Jolie Blon’s Bounce and Amazon’s long tail

Jolie Blon's Bounce


Last week I picked up a like new hardcover edition of James Lee Burke’s Jolie Blon’s Bounce for $2.00.

There are several interesting things about that find, so before I get to Burke’s writing allow me to digress for a second into the state of buying paper books online.

I found the hardcover edition at a Friends of the Library sale in Brenham, Texas.  I was really mostly interested in non-fiction books at that sale.  But I never miss a chance to acquire a James Lee Burke book I haven’t read.

Especially when I can get it for $2.00.

The format of the book I have linked to the image above is the Kindle version. It is priced at $7.49. It is also has a sales ranking in the paid Kindle store at about 35,000.  That ranking means the book is selling probably several copies a day, even though it was released originally in hardback in 2002.

Thirteen years ago.

Now let’s look at the hardback version.

Amazon has it for sale, as do several other sellers on Amazon’s site.

Would you like to guess the price?

New it’s going for — $116.09.

Actually a new copy will run you anywhere from $103.99 to $366.64.

The only used copy is also $366.64 (plus $3.99 for shipping, which brings it to $370.64).

The sales ranking for the hardback is somewhere north of 6,000,000.  I would guess that equates to a sale every six months or so.

All this leads me to ask why a person who could buy a digital copy of Jolie Blon’s Bounce for $7.49 would plunk down over $100 to get a hardback edition?

The sales rankings show us that most buyers opt for the cheaper digital copy.  That means only die hard Burke fans probably buy the hard cover to complete their collection or to gift it to a special friend or loved one.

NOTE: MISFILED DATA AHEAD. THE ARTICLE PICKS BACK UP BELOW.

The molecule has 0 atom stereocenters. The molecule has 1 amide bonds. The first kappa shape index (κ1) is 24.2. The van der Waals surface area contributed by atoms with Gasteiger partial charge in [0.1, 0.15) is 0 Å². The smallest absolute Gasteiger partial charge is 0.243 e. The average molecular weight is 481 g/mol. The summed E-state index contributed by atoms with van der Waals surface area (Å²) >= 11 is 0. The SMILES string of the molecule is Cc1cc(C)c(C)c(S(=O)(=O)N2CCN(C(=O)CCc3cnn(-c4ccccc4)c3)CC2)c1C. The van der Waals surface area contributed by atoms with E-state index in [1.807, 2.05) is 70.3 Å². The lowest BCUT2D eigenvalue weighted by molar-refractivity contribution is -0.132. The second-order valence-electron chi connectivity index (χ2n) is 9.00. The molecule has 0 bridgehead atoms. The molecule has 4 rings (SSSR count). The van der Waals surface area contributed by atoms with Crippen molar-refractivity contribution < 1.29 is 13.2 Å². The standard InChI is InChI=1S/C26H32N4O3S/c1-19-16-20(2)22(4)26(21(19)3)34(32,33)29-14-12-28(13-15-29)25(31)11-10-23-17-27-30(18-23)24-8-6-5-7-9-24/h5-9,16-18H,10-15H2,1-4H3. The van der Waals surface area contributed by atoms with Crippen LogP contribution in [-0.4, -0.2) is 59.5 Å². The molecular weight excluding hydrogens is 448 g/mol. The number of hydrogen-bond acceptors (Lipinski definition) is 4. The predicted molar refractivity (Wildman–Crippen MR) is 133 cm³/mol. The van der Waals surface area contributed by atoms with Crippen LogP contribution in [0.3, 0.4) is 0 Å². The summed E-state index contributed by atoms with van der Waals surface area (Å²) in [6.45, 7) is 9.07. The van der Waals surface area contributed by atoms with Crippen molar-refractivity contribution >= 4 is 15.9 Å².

The deal is that a person searching for a hardback copy of the book will be hard-pressed to find one anywhere except online, or more specifically, on Amazon.

I just lucked into my copy.

This discussion goes a long way to demonstrate the notion of Amazon’s long tail.  In the world of online book sales, a book continues to live for years, years after it has died at physical book stores. Plus eBooks have  not only given a book like Jolie Blon’s Bounce new life, they have brought it to a whole new world of readers.

And no.  I won’t sell you my copy for $2.00.

You missed your chance.

Since I love the first page of a book, I would be remiss not to share the beginning of Jolie Blon’s Bounce. It is pure James Lee Burke.

Growing up during the 1940s in New Iberia, down on the Gulf Coast, I never doubted how the world worked.  At dawn the antebellum homes along East Main loomed out of the mists, their columned porches and garden walkways and second-story verandas soaked with dew, the chimneys and slate roofs softly molded by the canopy of live oaks that arched over the entire street.

The stacks of sunken U.S. Navy ships lay sideways in Pearl Harbor and service stars hung inside front windows all over New Iberia.  But on East Main, in the false dawn, the air was heavy with the smell of night-blooming flowers and  lichen on damp stone and the fecund odor of Bayou Teche, and even though a gold service star may have hung in a window of a grand mansion, indicating the death of a serviceman in the family, the year could have been mistaken for 1861 rather than 1942.

A beginning like that is a harbinger of dark things to come.


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  • If I’m going to reread an old book, I buy the cheapest possible copy. There are few books I will reread more than a couple of times, and I am not about to enrich the publishing houses charging huge premiums for owning the rights to old stories – no, thanks, especially since I know the author is getting practically nothing.

    I’ve also heard (haven’t bothered to check) that often the ebooks are poorly converted scans with terrible OCR errors. The used books will be better formatted.

    Amazon sends you book club versions, discarded library copies, paperbacks – whatever they have. I will often pay a few cents more and get the hardcover for reading convenience, but I don’t plan on keeping most books anyway – after a lifetime of reading, there are way too many millions of them in my brain.

  • Christina Carson

    I think this was one of his best novels. What a fine gift to you at $2.00

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